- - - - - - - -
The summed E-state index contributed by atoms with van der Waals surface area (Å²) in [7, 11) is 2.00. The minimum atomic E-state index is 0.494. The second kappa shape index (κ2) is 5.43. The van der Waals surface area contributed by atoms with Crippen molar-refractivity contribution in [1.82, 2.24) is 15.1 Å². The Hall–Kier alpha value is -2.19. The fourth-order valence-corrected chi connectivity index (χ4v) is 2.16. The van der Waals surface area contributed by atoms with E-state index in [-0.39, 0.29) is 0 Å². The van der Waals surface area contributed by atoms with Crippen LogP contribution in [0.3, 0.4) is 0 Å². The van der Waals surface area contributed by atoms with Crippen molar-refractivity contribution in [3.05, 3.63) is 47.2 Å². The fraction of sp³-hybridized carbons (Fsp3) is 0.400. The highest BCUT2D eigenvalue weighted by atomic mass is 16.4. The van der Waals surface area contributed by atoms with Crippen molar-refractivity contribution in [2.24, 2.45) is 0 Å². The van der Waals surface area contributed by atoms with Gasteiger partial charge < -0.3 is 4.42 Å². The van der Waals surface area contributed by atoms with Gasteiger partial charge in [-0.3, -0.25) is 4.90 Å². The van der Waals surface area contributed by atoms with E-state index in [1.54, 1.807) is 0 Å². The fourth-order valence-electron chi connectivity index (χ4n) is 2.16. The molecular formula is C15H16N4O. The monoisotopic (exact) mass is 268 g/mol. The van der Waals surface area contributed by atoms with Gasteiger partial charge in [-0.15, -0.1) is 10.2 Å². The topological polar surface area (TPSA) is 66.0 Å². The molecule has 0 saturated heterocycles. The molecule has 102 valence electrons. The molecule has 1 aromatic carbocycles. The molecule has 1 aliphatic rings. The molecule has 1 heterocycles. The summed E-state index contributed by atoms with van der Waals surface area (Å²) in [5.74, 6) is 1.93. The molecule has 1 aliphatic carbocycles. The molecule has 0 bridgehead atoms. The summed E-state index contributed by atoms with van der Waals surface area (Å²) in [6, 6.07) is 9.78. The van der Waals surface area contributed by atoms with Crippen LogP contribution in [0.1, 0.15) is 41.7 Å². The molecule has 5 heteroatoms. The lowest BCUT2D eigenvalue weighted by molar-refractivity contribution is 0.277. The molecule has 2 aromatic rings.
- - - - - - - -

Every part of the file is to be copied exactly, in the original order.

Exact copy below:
The summed E-state index contributed by atoms with van der Waals surface area (Å²) in [7, 11) is 2.00. The minimum atomic E-state index is 0.494. The second kappa shape index (κ2) is 5.43. The van der Waals surface area contributed by atoms with Crippen molar-refractivity contribution in [1.82, 2.24) is 15.1 Å². The Hall–Kier alpha value is -2.19. The fourth-order valence-corrected chi connectivity index (χ4v) is 2.16. The van der Waals surface area contributed by atoms with E-state index in [-0.39, 0.29) is 0 Å². The van der Waals surface area contributed by atoms with Crippen LogP contribution in [0.3, 0.4) is 0 Å². The van der Waals surface area contributed by atoms with Crippen molar-refractivity contribution in [3.05, 3.63) is 47.2 Å². The fraction of sp³-hybridized carbons (Fsp3) is 0.400. The highest BCUT2D eigenvalue weighted by atomic mass is 16.4. The van der Waals surface area contributed by atoms with Crippen molar-refractivity contribution in [2.24, 2.45) is 0 Å². The van der Waals surface area contributed by atoms with Gasteiger partial charge < -0.3 is 4.42 Å². The van der Waals surface area contributed by atoms with Gasteiger partial charge in [-0.3, -0.25) is 4.90 Å². The van der Waals surface area contributed by atoms with E-state index in [1.54, 1.807) is 0 Å². The fourth-order valence-electron chi connectivity index (χ4n) is 2.16. The molecular formula is C15H16N4O. The monoisotopic (exact) mass is 268 g/mol. The van der Waals surface area contributed by atoms with Gasteiger partial charge in [-0.15, -0.1) is 10.2 Å². The topological polar surface area (TPSA) is 66.0 Å². The molecule has 0 saturated heterocycles. The molecule has 102 valence electrons. The molecule has 1 aromatic carbocycles. The molecule has 1 aliphatic rings. The molecule has 1 heterocycles. The summed E-state index contributed by atoms with van der Waals surface area (Å²) in [5.74, 6) is 1.93. The molecule has 1 aliphatic carbocycles. The molecule has 0 bridgehead atoms. The summed E-state index contributed by atoms with van der Waals surface area (Å²) in [6, 6.07) is 9.78. The van der Waals surface area contributed by atoms with Crippen LogP contribution in [0.1, 0.15) is 41.7 Å². The molecule has 5 heteroatoms. The lowest BCUT2D eigenvalue weighted by molar-refractivity contribution is 0.277. The molecule has 2 aromatic rings.